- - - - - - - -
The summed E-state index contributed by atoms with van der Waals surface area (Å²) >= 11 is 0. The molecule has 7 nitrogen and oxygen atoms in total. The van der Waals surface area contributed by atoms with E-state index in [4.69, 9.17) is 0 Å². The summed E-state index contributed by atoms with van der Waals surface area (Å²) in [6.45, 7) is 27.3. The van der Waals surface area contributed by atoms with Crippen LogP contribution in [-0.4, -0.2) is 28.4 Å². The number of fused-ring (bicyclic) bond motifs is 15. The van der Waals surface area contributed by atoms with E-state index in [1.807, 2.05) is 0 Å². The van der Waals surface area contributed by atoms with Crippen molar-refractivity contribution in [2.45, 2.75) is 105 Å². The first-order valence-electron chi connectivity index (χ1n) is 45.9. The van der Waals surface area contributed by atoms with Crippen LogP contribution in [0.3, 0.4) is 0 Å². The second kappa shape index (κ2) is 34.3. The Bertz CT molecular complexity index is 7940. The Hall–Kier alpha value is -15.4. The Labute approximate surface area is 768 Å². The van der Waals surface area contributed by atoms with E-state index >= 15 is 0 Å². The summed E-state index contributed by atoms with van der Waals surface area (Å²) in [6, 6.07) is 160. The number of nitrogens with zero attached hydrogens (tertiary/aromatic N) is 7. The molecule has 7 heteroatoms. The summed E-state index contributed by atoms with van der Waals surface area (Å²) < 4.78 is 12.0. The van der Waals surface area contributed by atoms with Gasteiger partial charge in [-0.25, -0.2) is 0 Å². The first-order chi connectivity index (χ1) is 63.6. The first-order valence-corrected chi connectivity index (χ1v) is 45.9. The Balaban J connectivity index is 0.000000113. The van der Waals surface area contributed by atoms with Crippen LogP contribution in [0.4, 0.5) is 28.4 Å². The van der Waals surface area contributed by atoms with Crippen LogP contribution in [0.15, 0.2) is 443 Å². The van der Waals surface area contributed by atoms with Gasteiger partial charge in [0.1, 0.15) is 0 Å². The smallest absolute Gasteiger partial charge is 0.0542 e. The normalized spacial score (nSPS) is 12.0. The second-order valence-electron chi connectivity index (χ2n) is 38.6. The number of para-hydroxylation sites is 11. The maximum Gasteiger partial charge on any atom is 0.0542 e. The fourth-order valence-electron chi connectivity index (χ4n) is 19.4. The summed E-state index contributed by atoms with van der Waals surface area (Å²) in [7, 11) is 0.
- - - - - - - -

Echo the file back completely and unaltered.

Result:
The summed E-state index contributed by atoms with van der Waals surface area (Å²) >= 11 is 0. The molecule has 7 nitrogen and oxygen atoms in total. The van der Waals surface area contributed by atoms with E-state index in [4.69, 9.17) is 0 Å². The summed E-state index contributed by atoms with van der Waals surface area (Å²) in [6.45, 7) is 27.3. The van der Waals surface area contributed by atoms with Crippen LogP contribution in [-0.4, -0.2) is 28.4 Å². The number of fused-ring (bicyclic) bond motifs is 15. The van der Waals surface area contributed by atoms with E-state index in [1.807, 2.05) is 0 Å². The van der Waals surface area contributed by atoms with Crippen molar-refractivity contribution in [2.45, 2.75) is 105 Å². The first-order valence-electron chi connectivity index (χ1n) is 45.9. The van der Waals surface area contributed by atoms with Crippen LogP contribution in [0.3, 0.4) is 0 Å². The second kappa shape index (κ2) is 34.3. The Bertz CT molecular complexity index is 7940. The Hall–Kier alpha value is -15.4. The Labute approximate surface area is 768 Å². The van der Waals surface area contributed by atoms with E-state index >= 15 is 0 Å². The summed E-state index contributed by atoms with van der Waals surface area (Å²) in [6, 6.07) is 160. The number of nitrogens with zero attached hydrogens (tertiary/aromatic N) is 7. The molecule has 7 heteroatoms. The summed E-state index contributed by atoms with van der Waals surface area (Å²) < 4.78 is 12.0. The van der Waals surface area contributed by atoms with Gasteiger partial charge in [-0.25, -0.2) is 0 Å². The first-order chi connectivity index (χ1) is 63.6. The first-order valence-corrected chi connectivity index (χ1v) is 45.9. The Balaban J connectivity index is 0.000000113. The van der Waals surface area contributed by atoms with Crippen LogP contribution in [0.4, 0.5) is 28.4 Å². The van der Waals surface area contributed by atoms with Crippen LogP contribution in [0.15, 0.2) is 443 Å². The van der Waals surface area contributed by atoms with Gasteiger partial charge in [0.1, 0.15) is 0 Å². The smallest absolute Gasteiger partial charge is 0.0542 e. The normalized spacial score (nSPS) is 12.0. The second-order valence-electron chi connectivity index (χ2n) is 38.6. The number of para-hydroxylation sites is 11. The maximum Gasteiger partial charge on any atom is 0.0542 e. The fourth-order valence-electron chi connectivity index (χ4n) is 19.4. The summed E-state index contributed by atoms with van der Waals surface area (Å²) in [7, 11) is 0.